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visits member for 1 year, 4 months
seen 9 hours ago

Dec
18
comment Does this algorithm find prime numbers only?
What made you think 3, 5, and 7 are "fundamental", but all later primes aren't?
Dec
8
awarded  Caucus
Dec
3
comment Cube roots answers
Are you sure you haven't done something else wrong, causing you to think that the answer must be a cube root of 8 when it can actually be something else?
Dec
3
comment Is it possible to simulate a floor() function with elementary arithmetic?
@Mathematician171: <number> refers to one of the types available. Other types include <length> and <time>; the documentation is saying you can't do things like divide by a length or multiply two times. Note that it explicitly says that a calc expression may be used wherever <number> values are allowed, so you can put a calc as the right-hand argument of a division in another calc.
Dec
1
comment Confused on a question on sets and functions
Are you just wondering what (-3, 3) and [-7, 2] mean? Those are open and closed intervals, respectively. [0, 9) is half-open.
Nov
25
comment Probability of no ace in a 6 card hand, given 4 are not aces.
"The probability of getting 5th card as non-ace card & probability of getting 6th card as non-ace card are independent." - no they're not! The probability of getting an ace on the 6th card if you got an ace on the 5th is much less than if the 5th wasn't an ace. Your calculation correctly uses the conditional probability for an ace on the 6th dependent on not getting an ace on the 5th; your explanation is wrong.
Nov
21
comment Monty Hall Problem with Five Doors
"not enough to truly affect the difference" - why not? It seems like you're arguing that the amount of information you receive is small enough that you can neglect it in your analysis, but we're not working with any sort of measurement error or approximation here. Also, the amount of information the door-opening gives you is actually quite substantial.
Nov
20
comment What properties are true for “almost all real numbers”?
There are serious problems with the claim that almost all real numbers aren't definable. See MathOverflow for a better treatment of the subject than Wikipedia. In particular, there are models of set theory in which all real numbers are definable.
Nov
18
answered Recursively enumerable sets: the halting set
Nov
15
comment Why is the pole generally outside the contour loop when its outside the contour loop in 2D?
@JearsonNarvaezRojas: How is this even similar?
Oct
30
comment Can you pick a random natural number? And a random real number?
@AsafKaragila: ...ah. I was implicitly imagining each set came with a priviliged enumeration. The axiom of choice is indeed needed before we can do the diagonal stripey thing.
Oct
29
comment Can you pick a random natural number? And a random real number?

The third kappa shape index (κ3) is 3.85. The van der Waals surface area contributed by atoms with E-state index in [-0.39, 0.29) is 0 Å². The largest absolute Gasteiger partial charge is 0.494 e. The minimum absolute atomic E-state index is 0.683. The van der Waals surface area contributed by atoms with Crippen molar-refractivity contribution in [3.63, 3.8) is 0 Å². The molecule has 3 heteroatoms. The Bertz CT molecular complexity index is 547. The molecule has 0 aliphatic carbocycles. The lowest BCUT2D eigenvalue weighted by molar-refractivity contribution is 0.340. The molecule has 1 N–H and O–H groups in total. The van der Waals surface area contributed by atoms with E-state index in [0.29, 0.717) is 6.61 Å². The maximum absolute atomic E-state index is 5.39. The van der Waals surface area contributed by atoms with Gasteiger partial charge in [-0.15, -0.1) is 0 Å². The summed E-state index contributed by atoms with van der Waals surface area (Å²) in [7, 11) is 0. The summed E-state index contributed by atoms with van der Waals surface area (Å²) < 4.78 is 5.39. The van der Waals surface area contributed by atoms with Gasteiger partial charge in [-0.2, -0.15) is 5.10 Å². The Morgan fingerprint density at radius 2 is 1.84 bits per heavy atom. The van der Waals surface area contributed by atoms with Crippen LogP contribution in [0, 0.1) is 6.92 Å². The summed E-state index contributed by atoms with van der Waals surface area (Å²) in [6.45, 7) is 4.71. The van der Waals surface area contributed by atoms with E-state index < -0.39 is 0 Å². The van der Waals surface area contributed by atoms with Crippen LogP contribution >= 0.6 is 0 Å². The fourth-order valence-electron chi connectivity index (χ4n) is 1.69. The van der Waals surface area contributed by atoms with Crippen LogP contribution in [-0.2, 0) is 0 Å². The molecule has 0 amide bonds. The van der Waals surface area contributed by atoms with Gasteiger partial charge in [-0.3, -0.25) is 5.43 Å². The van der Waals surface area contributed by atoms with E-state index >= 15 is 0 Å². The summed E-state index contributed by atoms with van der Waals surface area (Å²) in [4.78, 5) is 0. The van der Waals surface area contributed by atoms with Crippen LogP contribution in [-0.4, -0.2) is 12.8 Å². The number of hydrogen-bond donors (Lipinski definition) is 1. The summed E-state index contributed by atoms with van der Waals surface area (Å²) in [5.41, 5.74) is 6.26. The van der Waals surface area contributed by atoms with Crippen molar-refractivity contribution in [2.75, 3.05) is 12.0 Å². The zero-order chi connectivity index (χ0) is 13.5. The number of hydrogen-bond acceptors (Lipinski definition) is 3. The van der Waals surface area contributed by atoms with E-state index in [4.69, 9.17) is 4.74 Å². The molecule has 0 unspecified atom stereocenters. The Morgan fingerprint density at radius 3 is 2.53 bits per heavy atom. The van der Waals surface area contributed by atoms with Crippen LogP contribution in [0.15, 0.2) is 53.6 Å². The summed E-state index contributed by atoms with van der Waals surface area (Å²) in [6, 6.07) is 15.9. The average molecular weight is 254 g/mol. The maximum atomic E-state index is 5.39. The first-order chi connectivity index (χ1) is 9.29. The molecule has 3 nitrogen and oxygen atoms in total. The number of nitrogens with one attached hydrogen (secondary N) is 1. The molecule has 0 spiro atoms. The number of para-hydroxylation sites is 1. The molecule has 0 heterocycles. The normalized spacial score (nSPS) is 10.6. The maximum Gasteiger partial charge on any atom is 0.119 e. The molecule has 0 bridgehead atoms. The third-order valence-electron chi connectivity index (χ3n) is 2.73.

"the fact that the countable union of countable sets is countable depends on the axiom of choice" - are you sure about that? The proof explicitly constructs a bijection from $\mathbb N$ to the union; I'm quite confident the axiom of choice never shows up.
Oct
28
comment Why do oscillating sequences diverge?
@RyanReich: If Ryan stands 5 feet away from Mary, and the gap is not growing bigger, I would not consider Ryan and Mary to be moving apart. Similarly, if Ryan and Mary walk in circles around each other, staying 5 feet apart, I would not say they are moving apart. If Ryan and Mary start 5 feet apart and walk towards each other, approaching but not reaching 3 feet apart, I would not say they are moving apart. The fact that analogous situations with sequences are described as divergent is just plain confusing.
Oct
28
comment Why do oscillating sequences diverge?
"Diverge" ... means "doesn't converge" - which is really unfortunate terminology, because in a non-mathematical context, "diverge" denotes that things are moving apart. "Converge" matches up great with non-mathematical usage, but "diverge" is confusing.
Oct
24
comment How to show that the product of two irrational numbers may be irrational?
"There are uncountably many points on the hyperbola" - do we know that?
Sep
30
awarded  Explainer
Sep
25
comment Is it true to say that “it's not logically possible to prove something can't be done”?
If it were impossible, how would you know? You would be helpless to prove it.
Sep
18
comment Function that is non-zero only at one point.
I feel like if you're going to allow domains other than R, it's awkward not to allow codomains other than R as well. Perhaps the codomain is equipped with the indiscrete topology.
Sep
7
comment Arithmetic mean. Why does it work?
What do you mean by "work"? What are you wondering why it accomplishes? The best guess I can come up with is that you're wondering why multiplying it by the number of elements gets you the sum of the elements, but I don't think that's it, because that's blindingly obvious from the formula.
Aug
22
awarded  Yearling